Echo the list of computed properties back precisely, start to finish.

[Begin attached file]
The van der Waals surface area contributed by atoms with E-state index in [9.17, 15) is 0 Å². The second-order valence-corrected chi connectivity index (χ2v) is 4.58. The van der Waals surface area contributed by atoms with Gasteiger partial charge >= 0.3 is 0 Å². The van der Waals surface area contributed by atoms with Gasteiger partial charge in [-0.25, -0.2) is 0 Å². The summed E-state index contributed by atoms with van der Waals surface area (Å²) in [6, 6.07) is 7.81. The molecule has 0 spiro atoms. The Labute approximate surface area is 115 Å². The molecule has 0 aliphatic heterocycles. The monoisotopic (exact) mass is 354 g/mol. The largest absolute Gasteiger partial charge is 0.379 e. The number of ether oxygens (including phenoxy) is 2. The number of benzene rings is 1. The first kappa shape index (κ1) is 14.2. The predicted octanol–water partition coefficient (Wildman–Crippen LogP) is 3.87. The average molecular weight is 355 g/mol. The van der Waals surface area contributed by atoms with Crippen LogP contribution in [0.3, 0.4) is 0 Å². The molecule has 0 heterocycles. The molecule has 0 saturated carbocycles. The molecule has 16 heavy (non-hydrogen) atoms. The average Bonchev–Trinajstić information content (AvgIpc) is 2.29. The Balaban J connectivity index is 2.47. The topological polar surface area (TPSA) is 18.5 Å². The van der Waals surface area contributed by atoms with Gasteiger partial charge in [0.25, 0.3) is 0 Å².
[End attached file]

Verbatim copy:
The van der Waals surface area contributed by atoms with E-state index in [9.17, 15) is 0 Å². The second-order valence-corrected chi connectivity index (χ2v) is 4.58. The van der Waals surface area contributed by atoms with Gasteiger partial charge >= 0.3 is 0 Å². The van der Waals surface area contributed by atoms with Gasteiger partial charge in [-0.25, -0.2) is 0 Å². The summed E-state index contributed by atoms with van der Waals surface area (Å²) in [6, 6.07) is 7.81. The molecule has 0 spiro atoms. The Labute approximate surface area is 115 Å². The molecule has 0 aliphatic heterocycles. The monoisotopic (exact) mass is 354 g/mol. The largest absolute Gasteiger partial charge is 0.379 e. The number of ether oxygens (including phenoxy) is 2. The number of benzene rings is 1. The first kappa shape index (κ1) is 14.2. The predicted octanol–water partition coefficient (Wildman–Crippen LogP) is 3.87. The average molecular weight is 355 g/mol. The van der Waals surface area contributed by atoms with Crippen LogP contribution in [0.3, 0.4) is 0 Å². The molecule has 0 heterocycles. The molecule has 0 saturated carbocycles. The molecule has 16 heavy (non-hydrogen) atoms. The average Bonchev–Trinajstić information content (AvgIpc) is 2.29. The Balaban J connectivity index is 2.47. The topological polar surface area (TPSA) is 18.5 Å². The van der Waals surface area contributed by atoms with Gasteiger partial charge in [0.25, 0.3) is 0 Å².